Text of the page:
Custom Labels Overview

One of the great features of the Axys and APX is that it is easy to customize the system to your specific needs via custom labels.  If you want show information or fields (for APX users) on a report, you simply assign a label, set the definition of the label and then you have multiple ways to work with the data key.

To most users, there are three types of labels: string, numeric and date.  The type of label is identified by the beginning character.  $ for string labels, # for numeric labels and % for date labels.  The string label allows alpha and numerical characters, the numeric label allows only numbers and the date allows only date formatted information.  A label can be as few as two characters (identifier and one character) or as long as eight characters (including the identifier).  The eight character limit is general knowledge, but there are other custom label no-no’s of which most end users are not aware.


#1 – Global, Configuration and Portfolio Setting Labels – there are certain labels identified to fields that cannot be changed and that you cannot use elsewhere in the system.


Example – $name

The Name 1 field (Axys) or Report Heading 1 (APX) is linked to the $name.  Most users are aware of this label and some of the other main ones related to address information, but there are several others.


Axys users can view a list of the associated labels by going into a Portfolio Settings and clicking print.  I personally keep a print out of these labels for easy reference.  The net and gross performance files also have their own set of labels.  APX users can see the reporting labels associated to a field on the Fields page.


#2 – there are labels that are custom (not a part of #1), but are used by some of the standard and catalog reports.


Example: $grp

The Portfolio Group/Sort (Axys) or Sort Portfolios within Group (APX) is a standard report that creates groups based on criteria entered.  This report also uses the label $grp in the coding.  If you use this as a custom label in your portfolios, you will have issues running the standard report.  A colleague and I spent an hour the other day trying to figure out why the report was telling us it couldn’t find the portfolio abcdINDIA.  We didn’t have a portfolio with that name.  We didn’t have a group or composite with that name either.  We finally figured out that the portfolio ‘abcd’ had $grp defined as INDIA and the report was erroring out because of it.


Another well-known label is the $bfund label – this label is used to identify portfolios together as a family for billing on some of the catalog reports.  There are also several labels that are used for tolerance settings in the standard reconciliation reports (sipos30.rep and sipos31.rep).  For a list of these labels, see KB Article A18060 on the Advent Community Board.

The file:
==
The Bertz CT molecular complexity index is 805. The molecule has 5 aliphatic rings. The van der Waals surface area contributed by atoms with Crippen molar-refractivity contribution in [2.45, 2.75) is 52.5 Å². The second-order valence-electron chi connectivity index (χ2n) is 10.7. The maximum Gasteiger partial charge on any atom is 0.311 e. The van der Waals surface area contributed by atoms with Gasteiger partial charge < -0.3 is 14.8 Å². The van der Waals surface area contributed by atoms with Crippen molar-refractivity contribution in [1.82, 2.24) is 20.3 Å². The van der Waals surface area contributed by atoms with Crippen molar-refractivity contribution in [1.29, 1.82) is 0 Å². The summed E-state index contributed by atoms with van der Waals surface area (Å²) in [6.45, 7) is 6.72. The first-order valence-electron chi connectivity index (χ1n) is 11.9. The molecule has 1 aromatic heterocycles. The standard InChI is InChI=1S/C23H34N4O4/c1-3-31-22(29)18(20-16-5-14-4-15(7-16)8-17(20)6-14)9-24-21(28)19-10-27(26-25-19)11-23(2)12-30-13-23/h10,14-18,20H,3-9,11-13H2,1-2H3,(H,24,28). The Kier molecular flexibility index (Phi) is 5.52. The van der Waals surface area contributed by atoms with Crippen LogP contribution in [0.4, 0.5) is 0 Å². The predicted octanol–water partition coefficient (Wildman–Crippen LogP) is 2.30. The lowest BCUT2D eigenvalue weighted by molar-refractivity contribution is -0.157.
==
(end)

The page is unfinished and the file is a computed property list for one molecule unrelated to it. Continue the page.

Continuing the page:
#3 – Do not use numbers immediately after the label identifier.  Just don’t.


Example: $4mylb

In the Replang coding language, a number following the identifier has different functions for printing.  If it is a string label, it is telling the report how many characters of the definition to print before cutting it off.  With the $4mylb example, if this was defined as “Super Duper Awesome”, when you try to use the label in reports, the only thing you are ever going to see is “Supe”.  For Numeric labels, it tells the report how many decimals to print and for Date labels, the number tells the report how to format the date for display. Using numbers at the end of the label is not an issue (i.e. $mlb4)



#4 – Numeric and Date labels are interchangeable in coding


In reports when the coder is using and referring to a date label, majority of the time they are actually using a # label.  In order for the coder to be able to do calculations based on time (i.e. number of days between two dates, determine the beginning or ending day of a period, etc.) they need to use numbers and the system bases the numbers on the Julian calendar.  The only time that the % labels are used is either when asking for information and the coder wants to force the user to enter a date into the field, or when printing to indicate that a result displayed should be in a date format.


For the coder %begdate = 12/31/2016 is the same as #begdate = 43,523.  If you define %begdate = 12/31/2016 and #begdate = 550, the reports are only going to be able to pick up one of the two values.  When trying to use the # label, you could end up with 43,523 when you want 550.  On the other side, when you try using the % label, you could end up with 12/31/2016 or you could end up with 2/24/1901.